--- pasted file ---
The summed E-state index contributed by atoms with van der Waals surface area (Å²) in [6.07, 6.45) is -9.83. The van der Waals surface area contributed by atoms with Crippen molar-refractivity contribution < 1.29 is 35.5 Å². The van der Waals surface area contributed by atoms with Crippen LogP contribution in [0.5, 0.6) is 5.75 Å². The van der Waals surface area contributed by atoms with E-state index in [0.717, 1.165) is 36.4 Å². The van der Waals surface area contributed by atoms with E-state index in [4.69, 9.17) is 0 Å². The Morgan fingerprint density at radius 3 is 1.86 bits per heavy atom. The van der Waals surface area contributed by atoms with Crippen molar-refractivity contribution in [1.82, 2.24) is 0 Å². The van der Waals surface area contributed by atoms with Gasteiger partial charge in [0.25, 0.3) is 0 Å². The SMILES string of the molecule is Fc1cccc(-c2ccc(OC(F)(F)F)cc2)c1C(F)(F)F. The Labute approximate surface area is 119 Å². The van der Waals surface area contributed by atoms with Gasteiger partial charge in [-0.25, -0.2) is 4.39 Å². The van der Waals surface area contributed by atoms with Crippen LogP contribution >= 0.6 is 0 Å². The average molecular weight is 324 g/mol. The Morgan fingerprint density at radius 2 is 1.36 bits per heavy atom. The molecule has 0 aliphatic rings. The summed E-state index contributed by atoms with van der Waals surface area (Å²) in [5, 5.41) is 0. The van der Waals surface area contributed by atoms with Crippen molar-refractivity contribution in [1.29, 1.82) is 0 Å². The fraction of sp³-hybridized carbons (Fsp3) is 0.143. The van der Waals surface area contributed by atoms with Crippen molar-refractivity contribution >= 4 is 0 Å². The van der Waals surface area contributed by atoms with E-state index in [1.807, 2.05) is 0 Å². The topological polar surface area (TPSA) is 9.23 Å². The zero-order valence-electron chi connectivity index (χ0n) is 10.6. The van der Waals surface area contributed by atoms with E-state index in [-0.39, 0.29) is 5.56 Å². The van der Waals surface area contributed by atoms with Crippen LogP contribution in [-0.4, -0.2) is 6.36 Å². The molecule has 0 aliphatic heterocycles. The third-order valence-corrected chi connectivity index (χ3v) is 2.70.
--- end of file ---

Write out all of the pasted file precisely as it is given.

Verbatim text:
The summed E-state index contributed by atoms with van der Waals surface area (Å²) in [6.07, 6.45) is -9.83. The van der Waals surface area contributed by atoms with Crippen molar-refractivity contribution < 1.29 is 35.5 Å². The van der Waals surface area contributed by atoms with Crippen LogP contribution in [0.5, 0.6) is 5.75 Å². The van der Waals surface area contributed by atoms with E-state index in [0.717, 1.165) is 36.4 Å². The van der Waals surface area contributed by atoms with E-state index in [4.69, 9.17) is 0 Å². The Morgan fingerprint density at radius 3 is 1.86 bits per heavy atom. The van der Waals surface area contributed by atoms with Crippen molar-refractivity contribution in [1.82, 2.24) is 0 Å². The van der Waals surface area contributed by atoms with Gasteiger partial charge in [0.25, 0.3) is 0 Å². The SMILES string of the molecule is Fc1cccc(-c2ccc(OC(F)(F)F)cc2)c1C(F)(F)F. The Labute approximate surface area is 119 Å². The van der Waals surface area contributed by atoms with Gasteiger partial charge in [-0.25, -0.2) is 4.39 Å². The van der Waals surface area contributed by atoms with Crippen LogP contribution >= 0.6 is 0 Å². The average molecular weight is 324 g/mol. The Morgan fingerprint density at radius 2 is 1.36 bits per heavy atom. The molecule has 0 aliphatic rings. The summed E-state index contributed by atoms with van der Waals surface area (Å²) in [5, 5.41) is 0. The van der Waals surface area contributed by atoms with Crippen molar-refractivity contribution in [1.29, 1.82) is 0 Å². The fraction of sp³-hybridized carbons (Fsp3) is 0.143. The van der Waals surface area contributed by atoms with Crippen molar-refractivity contribution >= 4 is 0 Å². The van der Waals surface area contributed by atoms with E-state index in [1.807, 2.05) is 0 Å². The topological polar surface area (TPSA) is 9.23 Å². The zero-order valence-electron chi connectivity index (χ0n) is 10.6. The van der Waals surface area contributed by atoms with E-state index in [-0.39, 0.29) is 5.56 Å². The van der Waals surface area contributed by atoms with Crippen LogP contribution in [-0.4, -0.2) is 6.36 Å². The molecule has 0 aliphatic heterocycles. The third-order valence-corrected chi connectivity index (χ3v) is 2.70.